Howard Shore is a business growth expert that works with companies that want to maximize their growth potential by improving strategy, enhancing their knowledge, and improving motivation. To learn more about him or his firm please contact Howard Shore at [phone link=”true”] or shoreh@activategroupinc.com.

Conflict Avoidance Hurts Teamwork

A great way to tell whether you have a strong team is by the amount of regular, healthy conflicts that occur in meetings when decisions are being made and if decisions are really being made at all. It is often said that if everyone agrees than someone is not needed. This may be true but the real issue may be that the team dynamics in the organization has been broken. This breakage may be causing key people that can be contributing to stop contributing.

There are many leadership missteps that may be killing and destroying teamwork and cause conflict avoidance. Here are a few examples of when a leader can destroy the team.

  • Stopped being curious and really does not listen to people when issues are raised in meetings.
  • Intimidating or threatening so subordinates have fear of reprisal so they do not want to speak up.
  • History of judging people in the room (and voicing those judgments) when opinions differ from theirs or are not strong and thus people do not want to be vulnerable.
  • Appears to only be self interested.
  • Tendency to interrupt other team members before their idea may be completed.
  • Makes personal attacks when they are not getting their way.

According to Pat Lencioni’s book Five Dysfunction of Team, “fear of conflict” is one of the five dysfunctions that are critical to teamwork.  The leader has to make sure that this behavior is not tolerated, and that topics focus on the issues that need to be resolved. If everyone is not weighing in and openly debating and disagreeing on important ideas at your meetings, look for passive-aggressive behavior behind the scenes or back-channel attacks. What organizations find is that healthy conflict saves them a lot of time and leads to better decisions. The role of the leader is to practice restraint and to allow for conflict and resolution to occur naturally.

Howard Shore is a business growth expert that works with companies that want to maximize their growth potential by improving strategy, enhancing their knowledge, and improving motivation. To learn more about him or his firm please contact Howard Shore at [phone link=”true”] or shoreh@activategroupinc.com.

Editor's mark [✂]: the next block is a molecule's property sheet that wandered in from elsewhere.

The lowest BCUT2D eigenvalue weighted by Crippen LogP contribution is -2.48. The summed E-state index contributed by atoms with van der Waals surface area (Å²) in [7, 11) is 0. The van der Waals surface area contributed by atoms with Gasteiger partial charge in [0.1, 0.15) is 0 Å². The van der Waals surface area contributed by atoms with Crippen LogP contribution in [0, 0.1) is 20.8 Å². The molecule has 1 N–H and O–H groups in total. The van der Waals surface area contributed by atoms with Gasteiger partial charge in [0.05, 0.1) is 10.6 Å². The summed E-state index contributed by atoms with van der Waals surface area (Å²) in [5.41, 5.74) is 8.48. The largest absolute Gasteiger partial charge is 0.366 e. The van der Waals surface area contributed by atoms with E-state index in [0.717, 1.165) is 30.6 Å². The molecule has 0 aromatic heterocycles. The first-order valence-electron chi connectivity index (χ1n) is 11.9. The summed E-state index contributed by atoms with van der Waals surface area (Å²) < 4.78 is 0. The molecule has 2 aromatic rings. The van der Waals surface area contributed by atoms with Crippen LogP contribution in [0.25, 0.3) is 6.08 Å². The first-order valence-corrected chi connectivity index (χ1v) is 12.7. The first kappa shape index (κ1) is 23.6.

Think Before You Communicate

So often verbal communications do not work out the way people want. They cause a completely different outcome from their intended purpose. The challenge is not just the words one uses. It is the tone and body language of the delivery. Research tells us that words make up only 7% of the communication we receive. Body language accounts for 55%, and tone 38%. Meanwhile, people spend the majority of their time thinking about the words they want to use. I would suggest that not enough thought is given to timing and method of delivery.

The more prominent a person’s role in an organization and community, the more important it is for them to be a master communicator. Their prominence results in their communications touching and impacting larger audiences of people. For example, let’s look at Dan Gilbert, owner of the Cleveland Cavaliers. His comments after LeBron James announced his decision to go to the Miami Heat will have a profound impact on his organization and his community. In case you missed it, he denounced the player who won MVP in the league for the last 2 seasons and carried his team to the playoffs for the last few seasons, making statements publicly that included the following:

  • Heartless and callous
  • Shocking disloyal
  • Shameful display of selfishness
  • Cowardly betrayal

Mr. Gilbert then went on “to personally guarantee that the Cleveland Cavaliers will win an NBA championship before the self-titled former “King” wins one. You can take it to the bank.”

The consequences of these remarks served little purpose other than to embarrass Dan Gilbert and his organization and to hurt his community. It put the team in a position where LeBron might never consider returning to play in his home town, Cleveland, regardless of what trades they made. Gilbert violated the rule of “never burning bridges.” Had the Miami Heat or Alonzo Mourning done something so foolish back when he had health issues, Alonzo might not have returned to play a critical role in helping the Heat win the NBA title. There are many cases where players have returned to a former team later in their careers and played crucial roles.